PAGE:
Mr. Benfield was married Oct. 2, 1866, to Maria Elizabeth Kepler, born Oct. 2, 1839, daughter of Copeland and Margaretha (Binder) Kepler, farming people of Upper Hanover township, Montgomery Co., Pa. Mrs. Benfield died Nov. 8, 1906, the mother of three children, Oscar, Harry N. and Elmer. All this family are Reformed members of Huff's Church.

Oscar Benfield, oldest son of Aaron, is farming on his father's place in Hereford township. He is married to Mary Gehris, and they have had children as follows: Gertie, Grace, Webster, Nevin, Mabel, Florence and Erma.

Harry N. Benfield, second son of Aaron, was born in 1871, in Washington township, Berks county, and received his early education in the township schools, later going to the schools of Hereford, where he finished the course. In the fall of 1890 he entered the Keystone State Normal School at Kutztown, but left the same year to begin teaching, which profession he has followed ever since, having filled positions in Berks, Lehigh and Montgomery counties before taking his present position in Chester county, in the fall of 1908. He is now supervising principal of Coventry township, Chester county. Mr. Benfield has never neglected his studies in spite of his work, having taken a preparatory course in Schuylkill Seminary, at Fredericksburg, Lebanon county, and in 1900 he graduated from the Keystone State Normal School. He is now doing post-graduate work at a college.

He married Elizabeth Kemp, of District township, Berks county. They have no children. Mr. Benfield is the historian of the Benfield family, of which he is preparing a history.

Elmer Benfield, now engaged as a carpenter at Morysville, worked at his trade in car shops in Philadelphia for ten years, being employed as a car inspector. He has been twice married, his first wife being Maleira Wetzel, who died in 1903. They had no children. In 1905 Mr. Benfield married Maggie Rohrbach, by whom he has one daughter, Myrtle.


p. 1454


Moses Bennecoff, of Maxatawny township, was born Sept. 4, 1851, in Greenwich township, Berks county, son of Benjamin and Sarah (Spohn) Bennecoff.

Philip Benighoff was the ancestor of this family. He was born in the Old World, and came to America about the time of the Revolutionary war. In 1800 he was a taxpayer in Albany township, Berks county, his assessment being a county tax of twelve shillings. There is a record that in 1815 a William Benighoff paid a county tax of seven shillings in the same district. He was probably a son of Philip and brother of Peter.

Peter Bennecoff, grandfather of Moses, was a resident of Greenwich township. He married Polly Haring, and his immediate descendants were: Joel, who had Charles, Jeremiah and Austin; Levi, living at Allentown; William; Benjamin; Peter; and Abby, m. to Charles Eck.

There is another family record of about the same date. John Benighoff (1816-1886) and Lydia Benighoff (1830-1906) were brother and sister. Lydia married William Schick (1828-1890), and they owned a small farm in Millcreek, Maxatawny township. In 1889 they retired and moved to Monterey, where Mr. Schick died the following year. He had two brothers, Henry and Nathan.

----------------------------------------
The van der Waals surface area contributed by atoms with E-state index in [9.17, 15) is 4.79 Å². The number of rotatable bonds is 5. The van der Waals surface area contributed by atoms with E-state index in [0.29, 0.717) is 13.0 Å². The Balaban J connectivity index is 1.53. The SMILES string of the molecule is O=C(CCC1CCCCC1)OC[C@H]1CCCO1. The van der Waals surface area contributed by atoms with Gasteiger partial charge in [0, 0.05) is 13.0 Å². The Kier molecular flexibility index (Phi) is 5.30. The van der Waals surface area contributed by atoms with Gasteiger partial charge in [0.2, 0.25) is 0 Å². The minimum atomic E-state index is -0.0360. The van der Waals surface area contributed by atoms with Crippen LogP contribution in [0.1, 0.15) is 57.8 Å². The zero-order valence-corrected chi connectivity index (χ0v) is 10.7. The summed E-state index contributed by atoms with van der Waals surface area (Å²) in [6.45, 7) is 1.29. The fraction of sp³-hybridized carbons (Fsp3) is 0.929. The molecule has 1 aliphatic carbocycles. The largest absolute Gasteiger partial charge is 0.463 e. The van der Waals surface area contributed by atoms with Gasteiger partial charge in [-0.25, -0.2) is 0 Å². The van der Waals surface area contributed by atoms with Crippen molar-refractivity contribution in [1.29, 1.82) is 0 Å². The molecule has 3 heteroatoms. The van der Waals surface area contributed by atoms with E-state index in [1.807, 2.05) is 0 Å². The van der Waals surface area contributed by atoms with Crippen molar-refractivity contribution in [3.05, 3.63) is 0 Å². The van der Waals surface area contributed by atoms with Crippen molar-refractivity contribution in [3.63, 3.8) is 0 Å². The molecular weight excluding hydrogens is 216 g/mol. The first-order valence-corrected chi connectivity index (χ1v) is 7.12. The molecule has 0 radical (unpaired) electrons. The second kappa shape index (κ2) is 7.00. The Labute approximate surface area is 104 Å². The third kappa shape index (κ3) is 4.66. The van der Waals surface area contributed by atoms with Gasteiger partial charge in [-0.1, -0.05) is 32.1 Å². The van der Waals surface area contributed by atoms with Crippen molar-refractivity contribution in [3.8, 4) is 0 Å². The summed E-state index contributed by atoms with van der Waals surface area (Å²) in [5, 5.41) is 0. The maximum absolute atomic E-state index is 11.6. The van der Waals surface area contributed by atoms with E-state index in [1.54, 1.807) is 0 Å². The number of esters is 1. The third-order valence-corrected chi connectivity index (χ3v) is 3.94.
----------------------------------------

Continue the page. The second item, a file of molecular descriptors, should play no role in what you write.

Benjamin Bennecoff, father of Moses, was born Jan. 23, 1818, and died April 28, 1884. He was a farmer and also carried on carpet weaving. His farm of seventy acres was located near the Roth school house, in Greenwich township. He married Sarah Spohn, born July 25, 1822, who died April 16, 1892. They had nine children, as follows: Noah, who died Feb. 2, 1907, aged sixty-five years, was supervisor of Maxatawny township for twenty-one years; Mary m. Abraham Geist; Sarah m. Henry Derr; Benjamin lived in Claussville, Pa.; Moses; William is a farmer near Krumsville, Pa.; Emma died aged twenty-one years; and two died young.

Moses Bennecoff was reared on his father's farm and when eighteen years of age he learned the stone mason's trade, which he followed six years. In 1874 he began farming in Maxatawny township and after being a tenant for twelve years, he bought a farm of fifty acres, to which he has since added twelve acres. In 1900 he built a house on his farm, and in may ways has improved his property.

On Nov. 18, 1876, Mr. Bennecoff married Sarah Amelia Bausher, daughter of Jacob Bausher, of Windsor Castle, and they have had six children, namely: William, born in 1879, died in 1896; Charles, a farmer in Maxatawny township, m. Amy Krick; Edwin; James; Mamie, and Irwin. Mr. Bennecoff and family are Lutherans, and are members of Maxatawny Zion Church.


p. 1542


In northwestern Berks county is located the Bennetch family, which bears a name noted in French Huguenot history. Many were scattered by religious persecution through Switzerland the Palatinate and England, and of those who came to America, Simon Bennetch located in Heidelberg township, Berks Co., Pa., where he died in 1757, leaving a posterity of which Morris Bennetch, one of Heidelberg township's substantial citizens, is a member of one of the youngest generations. The family arrived in 1732, at which time Simon Bennetch was thirteen years of age. Inasmuch as the father's name does not appear on the list with the family upon its arrival, it is probable that he died on the voyage to America.